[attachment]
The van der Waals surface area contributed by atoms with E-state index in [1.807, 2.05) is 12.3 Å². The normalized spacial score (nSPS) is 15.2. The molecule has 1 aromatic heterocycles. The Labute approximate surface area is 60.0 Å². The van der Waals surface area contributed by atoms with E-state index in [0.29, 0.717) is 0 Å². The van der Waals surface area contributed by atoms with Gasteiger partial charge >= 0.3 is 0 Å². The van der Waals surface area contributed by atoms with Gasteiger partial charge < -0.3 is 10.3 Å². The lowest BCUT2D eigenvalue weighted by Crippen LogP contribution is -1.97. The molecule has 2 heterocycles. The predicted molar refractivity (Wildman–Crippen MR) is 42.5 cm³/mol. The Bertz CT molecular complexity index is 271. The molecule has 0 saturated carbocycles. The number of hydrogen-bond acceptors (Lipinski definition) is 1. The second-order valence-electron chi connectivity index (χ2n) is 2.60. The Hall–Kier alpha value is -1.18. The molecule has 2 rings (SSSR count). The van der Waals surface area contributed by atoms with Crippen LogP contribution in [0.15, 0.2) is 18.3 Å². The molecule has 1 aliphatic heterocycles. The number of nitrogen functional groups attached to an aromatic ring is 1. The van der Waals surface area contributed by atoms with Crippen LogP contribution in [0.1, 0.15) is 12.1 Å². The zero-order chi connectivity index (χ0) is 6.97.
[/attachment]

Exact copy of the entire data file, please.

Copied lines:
The van der Waals surface area contributed by atoms with E-state index in [1.807, 2.05) is 12.3 Å². The normalized spacial score (nSPS) is 15.2. The molecule has 1 aromatic heterocycles. The Labute approximate surface area is 60.0 Å². The van der Waals surface area contributed by atoms with E-state index in [0.29, 0.717) is 0 Å². The van der Waals surface area contributed by atoms with Gasteiger partial charge >= 0.3 is 0 Å². The van der Waals surface area contributed by atoms with Gasteiger partial charge < -0.3 is 10.3 Å². The lowest BCUT2D eigenvalue weighted by Crippen LogP contribution is -1.97. The molecule has 2 heterocycles. The predicted molar refractivity (Wildman–Crippen MR) is 42.5 cm³/mol. The Bertz CT molecular complexity index is 271. The molecule has 0 saturated carbocycles. The number of hydrogen-bond acceptors (Lipinski definition) is 1. The second-order valence-electron chi connectivity index (χ2n) is 2.60. The Hall–Kier alpha value is -1.18. The molecule has 2 rings (SSSR count). The van der Waals surface area contributed by atoms with Crippen LogP contribution in [0.15, 0.2) is 18.3 Å². The molecule has 1 aliphatic heterocycles. The number of nitrogen functional groups attached to an aromatic ring is 1. The van der Waals surface area contributed by atoms with Crippen LogP contribution in [0.1, 0.15) is 12.1 Å². The zero-order chi connectivity index (χ0) is 6.97.